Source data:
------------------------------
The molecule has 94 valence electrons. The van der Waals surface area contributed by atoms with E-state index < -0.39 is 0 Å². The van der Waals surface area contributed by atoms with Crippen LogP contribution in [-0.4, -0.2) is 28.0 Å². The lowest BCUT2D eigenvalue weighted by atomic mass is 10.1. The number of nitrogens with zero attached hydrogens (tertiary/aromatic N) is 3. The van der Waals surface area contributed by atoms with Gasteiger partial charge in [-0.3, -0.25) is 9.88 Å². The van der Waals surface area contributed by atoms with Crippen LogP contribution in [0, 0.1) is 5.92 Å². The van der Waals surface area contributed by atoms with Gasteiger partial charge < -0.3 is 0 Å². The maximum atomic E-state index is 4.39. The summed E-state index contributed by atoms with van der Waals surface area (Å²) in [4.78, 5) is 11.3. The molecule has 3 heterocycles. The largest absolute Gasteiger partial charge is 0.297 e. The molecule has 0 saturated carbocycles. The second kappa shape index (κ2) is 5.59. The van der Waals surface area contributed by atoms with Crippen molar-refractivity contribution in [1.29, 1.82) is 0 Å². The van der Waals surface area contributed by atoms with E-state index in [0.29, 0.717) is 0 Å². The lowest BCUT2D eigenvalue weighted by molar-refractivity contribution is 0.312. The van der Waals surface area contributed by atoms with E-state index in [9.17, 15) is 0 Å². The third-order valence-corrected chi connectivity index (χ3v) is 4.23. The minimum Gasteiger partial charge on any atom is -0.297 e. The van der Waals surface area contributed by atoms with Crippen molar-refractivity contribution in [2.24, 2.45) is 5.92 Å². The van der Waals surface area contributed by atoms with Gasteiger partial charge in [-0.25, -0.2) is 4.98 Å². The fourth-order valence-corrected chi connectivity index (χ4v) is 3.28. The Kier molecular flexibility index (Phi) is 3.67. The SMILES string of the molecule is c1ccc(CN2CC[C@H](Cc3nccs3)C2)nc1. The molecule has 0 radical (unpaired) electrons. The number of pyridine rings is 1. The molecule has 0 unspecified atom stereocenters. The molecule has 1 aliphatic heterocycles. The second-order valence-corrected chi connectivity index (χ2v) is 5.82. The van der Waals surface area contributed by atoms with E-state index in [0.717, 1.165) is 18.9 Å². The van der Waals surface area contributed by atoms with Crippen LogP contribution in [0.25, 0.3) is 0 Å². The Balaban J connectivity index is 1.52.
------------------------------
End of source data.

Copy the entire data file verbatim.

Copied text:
The molecule has 94 valence electrons. The van der Waals surface area contributed by atoms with E-state index < -0.39 is 0 Å². The van der Waals surface area contributed by atoms with Crippen LogP contribution in [-0.4, -0.2) is 28.0 Å². The lowest BCUT2D eigenvalue weighted by atomic mass is 10.1. The number of nitrogens with zero attached hydrogens (tertiary/aromatic N) is 3. The van der Waals surface area contributed by atoms with Gasteiger partial charge in [-0.3, -0.25) is 9.88 Å². The van der Waals surface area contributed by atoms with Crippen LogP contribution in [0, 0.1) is 5.92 Å². The van der Waals surface area contributed by atoms with Gasteiger partial charge < -0.3 is 0 Å². The maximum atomic E-state index is 4.39. The summed E-state index contributed by atoms with van der Waals surface area (Å²) in [4.78, 5) is 11.3. The molecule has 3 heterocycles. The largest absolute Gasteiger partial charge is 0.297 e. The molecule has 0 saturated carbocycles. The second kappa shape index (κ2) is 5.59. The van der Waals surface area contributed by atoms with Crippen molar-refractivity contribution in [1.29, 1.82) is 0 Å². The van der Waals surface area contributed by atoms with E-state index in [0.29, 0.717) is 0 Å². The lowest BCUT2D eigenvalue weighted by molar-refractivity contribution is 0.312. The van der Waals surface area contributed by atoms with E-state index in [9.17, 15) is 0 Å². The third-order valence-corrected chi connectivity index (χ3v) is 4.23. The minimum Gasteiger partial charge on any atom is -0.297 e. The van der Waals surface area contributed by atoms with Crippen molar-refractivity contribution in [2.24, 2.45) is 5.92 Å². The van der Waals surface area contributed by atoms with Gasteiger partial charge in [-0.25, -0.2) is 4.98 Å². The fourth-order valence-corrected chi connectivity index (χ4v) is 3.28. The Kier molecular flexibility index (Phi) is 3.67. The SMILES string of the molecule is c1ccc(CN2CC[C@H](Cc3nccs3)C2)nc1. The molecule has 0 radical (unpaired) electrons. The number of pyridine rings is 1. The molecule has 0 unspecified atom stereocenters. The molecule has 1 aliphatic heterocycles. The second-order valence-corrected chi connectivity index (χ2v) is 5.82. The van der Waals surface area contributed by atoms with E-state index in [0.717, 1.165) is 18.9 Å². The van der Waals surface area contributed by atoms with Crippen LogP contribution in [0.25, 0.3) is 0 Å². The Balaban J connectivity index is 1.52.